Hydrogen has emerged as a strong contender in energy and climate policy discussions in recent years. It can solve many practical challenges related to transitioning away from fossil energy sources and feedstocks. However, the effectiveness of hydrogen economy in climate change mitigation requires that hydrogen is produced in a carbon-neutral manner.
Hydrogen can be produced in a carbon-neutral manner through the electrolysis process using renewable energy sources or through steam reforming of biogas (known as green hydrogen), or by producing hydrogen conventionally from fossil fuels and capturing the resulting carbon dioxide (known as blue hydrogen). The role of hydrogen from nuclear power has also been raised as a question in the climate debate.
Hydrogen is currently cheaper to produce from fossil fuels (natural gas, heavy fuel oil, and coal) through steam reforming or partial oxidation (known as grey hydrogen) than from alternative energy sources. However, the investment and operating costs of electrolysis technology are expected to decrease in the future, and the availability of renewable electricity is expected to increase, which will facilitate the transition to a carbon-neutral hydrogen economy. In addition, strong policy measures are needed to ensure that the transition occurs widely and quickly enough to meet climate targets.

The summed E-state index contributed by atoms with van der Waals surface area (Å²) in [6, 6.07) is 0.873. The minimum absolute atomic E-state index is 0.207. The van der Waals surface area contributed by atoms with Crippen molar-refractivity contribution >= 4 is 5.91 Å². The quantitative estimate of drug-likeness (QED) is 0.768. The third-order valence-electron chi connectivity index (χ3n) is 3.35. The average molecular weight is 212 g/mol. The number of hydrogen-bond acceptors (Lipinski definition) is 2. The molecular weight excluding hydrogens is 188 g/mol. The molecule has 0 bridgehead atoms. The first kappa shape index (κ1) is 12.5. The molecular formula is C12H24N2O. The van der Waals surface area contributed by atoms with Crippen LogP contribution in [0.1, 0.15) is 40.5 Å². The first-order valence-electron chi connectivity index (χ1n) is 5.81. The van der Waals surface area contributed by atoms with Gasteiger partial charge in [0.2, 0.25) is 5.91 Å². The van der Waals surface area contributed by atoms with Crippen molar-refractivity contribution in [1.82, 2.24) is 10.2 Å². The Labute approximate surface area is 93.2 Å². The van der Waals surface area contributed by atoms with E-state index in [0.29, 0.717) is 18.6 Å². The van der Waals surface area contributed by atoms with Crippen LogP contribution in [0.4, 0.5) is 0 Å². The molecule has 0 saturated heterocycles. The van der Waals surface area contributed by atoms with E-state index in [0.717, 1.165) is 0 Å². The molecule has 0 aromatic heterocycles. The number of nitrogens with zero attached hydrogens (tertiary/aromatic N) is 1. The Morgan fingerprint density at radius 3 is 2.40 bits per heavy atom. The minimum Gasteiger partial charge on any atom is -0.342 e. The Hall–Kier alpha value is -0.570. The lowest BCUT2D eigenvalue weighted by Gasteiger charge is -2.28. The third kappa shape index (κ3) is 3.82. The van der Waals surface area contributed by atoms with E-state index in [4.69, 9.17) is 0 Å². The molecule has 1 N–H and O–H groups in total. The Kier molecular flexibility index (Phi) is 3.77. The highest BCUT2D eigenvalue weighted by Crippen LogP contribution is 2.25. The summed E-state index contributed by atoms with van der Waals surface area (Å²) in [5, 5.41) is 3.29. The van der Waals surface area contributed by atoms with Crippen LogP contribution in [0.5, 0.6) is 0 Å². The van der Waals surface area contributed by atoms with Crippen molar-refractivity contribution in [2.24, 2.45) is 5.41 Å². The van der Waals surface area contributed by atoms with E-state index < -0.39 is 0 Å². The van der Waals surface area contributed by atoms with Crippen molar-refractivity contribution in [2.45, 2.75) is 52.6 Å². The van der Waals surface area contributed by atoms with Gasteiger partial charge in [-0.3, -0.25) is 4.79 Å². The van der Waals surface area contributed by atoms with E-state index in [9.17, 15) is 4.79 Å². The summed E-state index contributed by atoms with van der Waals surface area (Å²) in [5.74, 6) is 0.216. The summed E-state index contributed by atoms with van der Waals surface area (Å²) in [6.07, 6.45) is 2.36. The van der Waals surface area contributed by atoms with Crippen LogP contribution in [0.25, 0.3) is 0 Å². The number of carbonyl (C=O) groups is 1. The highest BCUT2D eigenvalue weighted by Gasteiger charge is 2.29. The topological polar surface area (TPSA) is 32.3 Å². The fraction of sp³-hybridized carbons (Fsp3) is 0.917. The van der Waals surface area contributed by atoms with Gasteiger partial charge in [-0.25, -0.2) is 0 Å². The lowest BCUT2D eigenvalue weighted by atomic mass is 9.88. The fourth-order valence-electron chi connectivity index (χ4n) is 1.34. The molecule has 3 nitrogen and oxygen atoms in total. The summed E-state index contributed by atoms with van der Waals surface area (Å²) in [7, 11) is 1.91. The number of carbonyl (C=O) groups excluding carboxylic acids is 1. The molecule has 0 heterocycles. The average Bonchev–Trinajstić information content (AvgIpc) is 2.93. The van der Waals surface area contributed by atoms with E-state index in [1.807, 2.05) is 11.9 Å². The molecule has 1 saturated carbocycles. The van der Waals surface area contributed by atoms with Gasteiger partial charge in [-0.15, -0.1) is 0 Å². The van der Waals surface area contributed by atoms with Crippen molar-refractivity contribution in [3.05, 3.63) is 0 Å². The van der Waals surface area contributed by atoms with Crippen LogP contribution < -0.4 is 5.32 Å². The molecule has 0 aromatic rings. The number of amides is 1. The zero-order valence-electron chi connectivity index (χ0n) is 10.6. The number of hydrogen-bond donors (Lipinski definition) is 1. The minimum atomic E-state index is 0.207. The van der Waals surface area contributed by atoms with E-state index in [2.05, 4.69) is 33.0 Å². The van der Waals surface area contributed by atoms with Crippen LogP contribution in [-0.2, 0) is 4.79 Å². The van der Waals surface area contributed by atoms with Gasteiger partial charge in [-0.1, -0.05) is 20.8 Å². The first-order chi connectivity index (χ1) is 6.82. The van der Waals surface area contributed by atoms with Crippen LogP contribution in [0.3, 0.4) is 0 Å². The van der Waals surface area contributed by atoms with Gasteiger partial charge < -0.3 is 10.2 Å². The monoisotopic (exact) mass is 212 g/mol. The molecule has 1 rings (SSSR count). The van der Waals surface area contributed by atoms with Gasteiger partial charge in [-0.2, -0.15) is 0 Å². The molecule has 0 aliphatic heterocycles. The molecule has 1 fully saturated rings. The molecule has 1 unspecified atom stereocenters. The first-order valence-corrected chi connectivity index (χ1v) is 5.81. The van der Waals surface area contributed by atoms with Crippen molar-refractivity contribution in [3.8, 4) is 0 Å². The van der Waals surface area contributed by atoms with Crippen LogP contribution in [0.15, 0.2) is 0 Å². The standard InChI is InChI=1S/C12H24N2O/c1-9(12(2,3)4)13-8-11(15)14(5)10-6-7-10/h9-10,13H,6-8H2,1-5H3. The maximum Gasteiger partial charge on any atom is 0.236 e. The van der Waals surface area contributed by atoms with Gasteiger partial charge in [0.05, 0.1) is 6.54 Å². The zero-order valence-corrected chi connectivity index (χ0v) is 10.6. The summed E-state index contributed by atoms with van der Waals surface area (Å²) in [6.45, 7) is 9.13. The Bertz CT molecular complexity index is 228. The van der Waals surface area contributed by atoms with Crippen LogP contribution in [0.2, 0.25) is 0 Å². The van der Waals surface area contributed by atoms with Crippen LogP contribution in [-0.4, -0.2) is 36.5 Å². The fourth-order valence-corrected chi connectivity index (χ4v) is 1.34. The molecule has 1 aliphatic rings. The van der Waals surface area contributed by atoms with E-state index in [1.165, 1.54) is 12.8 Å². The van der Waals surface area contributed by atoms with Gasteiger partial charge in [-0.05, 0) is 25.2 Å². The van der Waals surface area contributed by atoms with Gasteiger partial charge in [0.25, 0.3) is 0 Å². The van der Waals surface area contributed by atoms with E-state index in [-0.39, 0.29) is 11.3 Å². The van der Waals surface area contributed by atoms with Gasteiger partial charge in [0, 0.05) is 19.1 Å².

Policy instruments to boost the hydrogen economy
As part of the European Union’s Green Deal program, two strategies were published in July 2020 to promote the adoption of low-carbon solutions. One of these strategies concerns the interaction between energy systems (sector integration strategy), and the other concerns the development of hydrogen infrastructure and markets (hydrogen strategy). These strategies aim to prepare EU policy measures to integrate hydrogen into EU and member state infrastructure projects, as well as energy market and infrastructure regulation.